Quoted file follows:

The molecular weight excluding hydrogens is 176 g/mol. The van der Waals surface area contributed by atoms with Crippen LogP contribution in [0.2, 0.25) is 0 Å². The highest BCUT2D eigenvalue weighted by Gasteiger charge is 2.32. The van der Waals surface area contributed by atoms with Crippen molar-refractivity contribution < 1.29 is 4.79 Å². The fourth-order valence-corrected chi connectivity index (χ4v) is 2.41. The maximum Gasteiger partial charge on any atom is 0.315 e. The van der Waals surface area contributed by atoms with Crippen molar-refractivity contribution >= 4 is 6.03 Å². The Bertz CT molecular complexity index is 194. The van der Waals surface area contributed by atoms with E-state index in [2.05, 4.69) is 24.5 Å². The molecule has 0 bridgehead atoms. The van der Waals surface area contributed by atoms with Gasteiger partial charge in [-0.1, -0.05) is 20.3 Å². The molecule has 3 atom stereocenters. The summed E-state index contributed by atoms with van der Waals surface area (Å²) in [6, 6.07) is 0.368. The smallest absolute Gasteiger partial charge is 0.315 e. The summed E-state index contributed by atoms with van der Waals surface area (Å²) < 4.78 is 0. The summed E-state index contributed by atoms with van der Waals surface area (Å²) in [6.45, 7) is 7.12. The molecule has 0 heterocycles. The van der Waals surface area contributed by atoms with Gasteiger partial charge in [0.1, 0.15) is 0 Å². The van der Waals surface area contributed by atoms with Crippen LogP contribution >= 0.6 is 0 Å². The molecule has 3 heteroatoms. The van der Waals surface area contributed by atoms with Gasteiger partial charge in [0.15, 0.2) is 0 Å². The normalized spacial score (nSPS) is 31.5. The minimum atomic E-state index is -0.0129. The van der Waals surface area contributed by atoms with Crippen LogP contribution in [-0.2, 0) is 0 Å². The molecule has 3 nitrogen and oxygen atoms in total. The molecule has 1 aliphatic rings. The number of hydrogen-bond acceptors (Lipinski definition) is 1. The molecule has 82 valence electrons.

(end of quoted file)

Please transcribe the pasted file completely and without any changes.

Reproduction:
The molecular weight excluding hydrogens is 176 g/mol. The van der Waals surface area contributed by atoms with Crippen LogP contribution in [0.2, 0.25) is 0 Å². The highest BCUT2D eigenvalue weighted by Gasteiger charge is 2.32. The van der Waals surface area contributed by atoms with Crippen molar-refractivity contribution < 1.29 is 4.79 Å². The fourth-order valence-corrected chi connectivity index (χ4v) is 2.41. The maximum Gasteiger partial charge on any atom is 0.315 e. The van der Waals surface area contributed by atoms with Crippen molar-refractivity contribution >= 4 is 6.03 Å². The Bertz CT molecular complexity index is 194. The van der Waals surface area contributed by atoms with E-state index in [2.05, 4.69) is 24.5 Å². The molecule has 0 bridgehead atoms. The van der Waals surface area contributed by atoms with Gasteiger partial charge in [-0.1, -0.05) is 20.3 Å². The molecule has 3 atom stereocenters. The summed E-state index contributed by atoms with van der Waals surface area (Å²) in [6, 6.07) is 0.368. The smallest absolute Gasteiger partial charge is 0.315 e. The summed E-state index contributed by atoms with van der Waals surface area (Å²) < 4.78 is 0. The summed E-state index contributed by atoms with van der Waals surface area (Å²) in [6.45, 7) is 7.12. The molecule has 0 heterocycles. The van der Waals surface area contributed by atoms with Gasteiger partial charge in [0.1, 0.15) is 0 Å². The van der Waals surface area contributed by atoms with Crippen LogP contribution >= 0.6 is 0 Å². The molecule has 3 heteroatoms. The van der Waals surface area contributed by atoms with Gasteiger partial charge in [0.15, 0.2) is 0 Å². The normalized spacial score (nSPS) is 31.5. The minimum atomic E-state index is -0.0129. The van der Waals surface area contributed by atoms with Crippen LogP contribution in [-0.2, 0) is 0 Å². The molecule has 3 nitrogen and oxygen atoms in total. The molecule has 1 aliphatic rings. The number of hydrogen-bond acceptors (Lipinski definition) is 1. The molecule has 82 valence electrons.